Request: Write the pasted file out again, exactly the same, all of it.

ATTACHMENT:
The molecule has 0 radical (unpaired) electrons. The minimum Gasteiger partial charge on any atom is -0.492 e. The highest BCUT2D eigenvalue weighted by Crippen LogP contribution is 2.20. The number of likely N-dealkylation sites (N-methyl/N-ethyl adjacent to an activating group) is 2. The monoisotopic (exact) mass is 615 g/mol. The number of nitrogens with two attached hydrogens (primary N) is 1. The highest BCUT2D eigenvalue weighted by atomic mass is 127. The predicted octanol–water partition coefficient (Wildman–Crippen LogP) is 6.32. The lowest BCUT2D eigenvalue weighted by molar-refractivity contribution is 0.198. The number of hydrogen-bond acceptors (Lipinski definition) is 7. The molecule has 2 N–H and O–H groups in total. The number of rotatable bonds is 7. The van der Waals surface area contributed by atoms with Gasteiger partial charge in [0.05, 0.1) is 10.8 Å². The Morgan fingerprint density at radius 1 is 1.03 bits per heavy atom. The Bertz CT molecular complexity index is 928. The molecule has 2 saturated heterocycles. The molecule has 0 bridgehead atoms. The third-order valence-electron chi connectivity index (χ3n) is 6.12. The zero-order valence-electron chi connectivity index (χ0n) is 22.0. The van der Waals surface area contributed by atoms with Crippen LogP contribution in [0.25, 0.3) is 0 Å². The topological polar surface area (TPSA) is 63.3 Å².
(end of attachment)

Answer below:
The molecule has 0 radical (unpaired) electrons. The minimum Gasteiger partial charge on any atom is -0.492 e. The highest BCUT2D eigenvalue weighted by Crippen LogP contribution is 2.20. The number of likely N-dealkylation sites (N-methyl/N-ethyl adjacent to an activating group) is 2. The monoisotopic (exact) mass is 615 g/mol. The number of nitrogens with two attached hydrogens (primary N) is 1. The highest BCUT2D eigenvalue weighted by atomic mass is 127. The predicted octanol–water partition coefficient (Wildman–Crippen LogP) is 6.32. The lowest BCUT2D eigenvalue weighted by molar-refractivity contribution is 0.198. The number of hydrogen-bond acceptors (Lipinski definition) is 7. The molecule has 2 N–H and O–H groups in total. The number of rotatable bonds is 7. The van der Waals surface area contributed by atoms with Gasteiger partial charge in [0.05, 0.1) is 10.8 Å². The Morgan fingerprint density at radius 1 is 1.03 bits per heavy atom. The Bertz CT molecular complexity index is 928. The molecule has 2 saturated heterocycles. The molecule has 0 bridgehead atoms. The third-order valence-electron chi connectivity index (χ3n) is 6.12. The zero-order valence-electron chi connectivity index (χ0n) is 22.0. The van der Waals surface area contributed by atoms with Crippen LogP contribution in [0.25, 0.3) is 0 Å². The topological polar surface area (TPSA) is 63.3 Å².